• profile

    oaktree_brian_1976

    • 25/Jan/2016 14:01:20

    I was going to check the elevation maps, I don't think Newcastle is so hilly. Will look in a bit.

  • profile

    guliolopez

    • 25/Jan/2016 17:59:34

    Maybe [https://www.flickr.com/photos/[email protected]] before spending time on the elevation maps, you could take a look at the Google Maps and other comments above. Or maybe this image of Slieve Donard relative to the coast might help convince :)

  • profile

    O Mac

    • 25/Jan/2016 18:24:43

    The mountain to the left is Thomas's Mountain. Same name as Alex Gordon, the granite merchant's, schooner.

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    BeachcomberAustralia

    • 25/Jan/2016 20:22:25

    Droneview!! - youtu.be/aNaxfB5JKJg

  • profile

    BeachcomberAustralia

    • 25/Jan/2016 20:39:14

    Thanks to the wonders of megazoom, it is possible to see the old granite quarry railway going through the arch in the wall to the left of the long terrace. And a couple of blokes working there ... catalogue.nli.ie/Record/vtls000040677

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    guliolopez

    • 25/Jan/2016 21:01:51

    Is that "Widow's row" in the right middle-ground? Described in this Geograph image as:

    [A] terrace of twelve small houses built by public subscription to house the widows and orphans of 46 fishermen lost in the storm of Friday 13th January 1842
    EDIT - No it's not. Looking again at the Google Map that Niall provides below, it seems that Widows Row is to the left (rather than the right) of the rail-track and pier, so I guess the terrace is off camera and out-of-shot to the left....

  • profile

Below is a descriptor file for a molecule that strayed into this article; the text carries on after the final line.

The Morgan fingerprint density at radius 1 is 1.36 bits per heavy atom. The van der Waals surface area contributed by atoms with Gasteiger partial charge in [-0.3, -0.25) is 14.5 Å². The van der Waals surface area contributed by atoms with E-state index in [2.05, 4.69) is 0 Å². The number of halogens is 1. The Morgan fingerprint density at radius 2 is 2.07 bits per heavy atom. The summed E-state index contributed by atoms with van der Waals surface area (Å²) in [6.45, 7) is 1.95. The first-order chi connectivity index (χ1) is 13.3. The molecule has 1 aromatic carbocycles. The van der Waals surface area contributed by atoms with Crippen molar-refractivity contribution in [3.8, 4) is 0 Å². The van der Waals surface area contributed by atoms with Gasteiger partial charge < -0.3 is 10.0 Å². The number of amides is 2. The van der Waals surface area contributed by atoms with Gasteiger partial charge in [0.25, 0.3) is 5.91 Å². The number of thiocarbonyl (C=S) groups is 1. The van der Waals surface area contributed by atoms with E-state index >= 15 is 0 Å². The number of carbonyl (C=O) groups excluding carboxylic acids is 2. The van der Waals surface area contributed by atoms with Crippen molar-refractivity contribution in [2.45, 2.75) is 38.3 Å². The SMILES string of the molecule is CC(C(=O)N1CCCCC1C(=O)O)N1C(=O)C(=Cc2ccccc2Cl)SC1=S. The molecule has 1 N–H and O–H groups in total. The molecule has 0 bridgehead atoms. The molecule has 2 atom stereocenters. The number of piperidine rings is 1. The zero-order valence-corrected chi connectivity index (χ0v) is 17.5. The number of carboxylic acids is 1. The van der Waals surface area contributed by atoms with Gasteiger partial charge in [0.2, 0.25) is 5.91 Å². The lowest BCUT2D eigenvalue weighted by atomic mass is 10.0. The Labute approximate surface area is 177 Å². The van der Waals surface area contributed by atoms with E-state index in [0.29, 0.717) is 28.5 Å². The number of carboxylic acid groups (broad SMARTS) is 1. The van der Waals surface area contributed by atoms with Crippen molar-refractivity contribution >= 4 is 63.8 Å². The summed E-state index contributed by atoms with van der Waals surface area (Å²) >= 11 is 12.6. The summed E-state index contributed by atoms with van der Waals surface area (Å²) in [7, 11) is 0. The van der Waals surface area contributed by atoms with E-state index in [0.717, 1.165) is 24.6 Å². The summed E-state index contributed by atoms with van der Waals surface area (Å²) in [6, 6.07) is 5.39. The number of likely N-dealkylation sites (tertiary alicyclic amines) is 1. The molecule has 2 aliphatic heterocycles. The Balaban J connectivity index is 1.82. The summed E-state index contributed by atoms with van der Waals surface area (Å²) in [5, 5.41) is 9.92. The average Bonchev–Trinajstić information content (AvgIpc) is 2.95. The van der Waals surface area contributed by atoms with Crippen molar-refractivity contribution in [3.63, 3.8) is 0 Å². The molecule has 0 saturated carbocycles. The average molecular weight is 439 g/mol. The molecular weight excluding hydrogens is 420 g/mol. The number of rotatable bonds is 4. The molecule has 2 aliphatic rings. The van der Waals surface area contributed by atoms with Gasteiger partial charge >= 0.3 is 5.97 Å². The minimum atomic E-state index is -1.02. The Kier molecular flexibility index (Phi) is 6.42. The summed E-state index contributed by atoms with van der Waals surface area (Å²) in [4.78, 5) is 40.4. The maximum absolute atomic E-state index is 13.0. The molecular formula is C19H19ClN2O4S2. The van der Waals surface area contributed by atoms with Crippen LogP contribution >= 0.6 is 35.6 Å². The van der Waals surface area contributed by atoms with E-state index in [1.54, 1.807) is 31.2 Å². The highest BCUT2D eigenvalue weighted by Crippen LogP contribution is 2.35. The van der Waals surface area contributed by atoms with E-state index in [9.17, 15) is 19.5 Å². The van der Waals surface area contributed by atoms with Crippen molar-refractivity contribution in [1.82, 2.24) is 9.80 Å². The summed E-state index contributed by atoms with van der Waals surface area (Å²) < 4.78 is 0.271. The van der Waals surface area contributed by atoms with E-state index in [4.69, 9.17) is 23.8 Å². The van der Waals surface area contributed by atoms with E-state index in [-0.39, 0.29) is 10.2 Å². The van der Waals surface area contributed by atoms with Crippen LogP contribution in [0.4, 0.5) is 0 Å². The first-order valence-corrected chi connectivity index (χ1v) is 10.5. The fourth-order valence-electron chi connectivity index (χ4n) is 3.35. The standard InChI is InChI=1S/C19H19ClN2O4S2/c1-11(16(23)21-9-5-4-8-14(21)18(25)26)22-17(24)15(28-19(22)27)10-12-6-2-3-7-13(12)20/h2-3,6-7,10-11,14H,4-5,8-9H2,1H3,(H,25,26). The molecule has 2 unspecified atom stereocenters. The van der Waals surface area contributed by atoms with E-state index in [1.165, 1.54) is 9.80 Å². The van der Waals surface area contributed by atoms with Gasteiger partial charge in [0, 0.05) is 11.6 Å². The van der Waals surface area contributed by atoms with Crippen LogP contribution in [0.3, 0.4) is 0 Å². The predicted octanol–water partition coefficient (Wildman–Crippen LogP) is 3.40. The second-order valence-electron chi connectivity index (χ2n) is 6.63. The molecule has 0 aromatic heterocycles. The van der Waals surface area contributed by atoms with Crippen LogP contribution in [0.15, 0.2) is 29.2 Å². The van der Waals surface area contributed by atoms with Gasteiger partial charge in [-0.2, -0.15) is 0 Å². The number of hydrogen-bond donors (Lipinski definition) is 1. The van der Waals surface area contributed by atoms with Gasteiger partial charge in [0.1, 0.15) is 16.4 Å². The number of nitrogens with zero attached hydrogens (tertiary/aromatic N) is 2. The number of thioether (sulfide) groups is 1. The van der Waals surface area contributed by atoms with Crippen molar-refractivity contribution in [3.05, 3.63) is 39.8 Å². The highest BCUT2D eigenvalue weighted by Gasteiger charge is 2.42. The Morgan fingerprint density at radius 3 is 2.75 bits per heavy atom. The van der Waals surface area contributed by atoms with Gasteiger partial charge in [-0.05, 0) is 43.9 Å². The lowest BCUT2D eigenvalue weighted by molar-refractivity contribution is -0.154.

Niall McAuley

    • 25/Jan/2016 21:12:34

    The OSI 6" shows the quarry and the (very straight!) railway. I wonder why they didn't build the railway right to the shore, and left themselves that awkward zig zag with a horse and cart to reach the harbour.

  • profile

    Niall McAuley

    • 25/Jan/2016 21:18:17

    At the unlinkable OSNI site, you can see that they built several "mineral railways" down the hill from different quarry sites as time went on. They were cable railways because of the gradient, not pulled by locos.

  • profile

    Niall McAuley

    • 25/Jan/2016 21:24:42

    an aerial view in Google maps clearly shows the route of the granite railway as well as the older and newer quarries on the mountain.

  • profile

    O Mac

    • 25/Jan/2016 23:06:40

    [https://www.flickr.com/photos/beachcomberaustralia] The Widows Row is that terrace to the left of the Coast Guard station in the photo I posted earlier. Marked below. www.flickr.com/photos/[email protected]/24245632989/in/datepos... OSNI unlinkable and infuriating.....so 1990's

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    National Library of Ireland on The Commons

    • 25/Jan/2016 23:14:13

    Thanks [https://www.flickr.com/photos/gnmcauley] and thanks all (esp [https://www.flickr.com/photos/[email protected]], [https://www.flickr.com/photos/johnspooner] and [https://www.flickr.com/photos/[email protected]]) for the info on location, date and the vessel. The clearly visible remnants of the old track seem to have been preserved as a way-marked walk called the "Granite Trail", some interesting images of which have been shared by walkers on Flickr. Funny the paths (sometimes near literally) these images take us on.... www.flickr.com/photos/[email protected]/18623067815/

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    oaktree_brian_1976

    • 26/Jan/2016 02:00:12

    https://www.flickr.com/photos/[email protected] you don't do things the easy way :)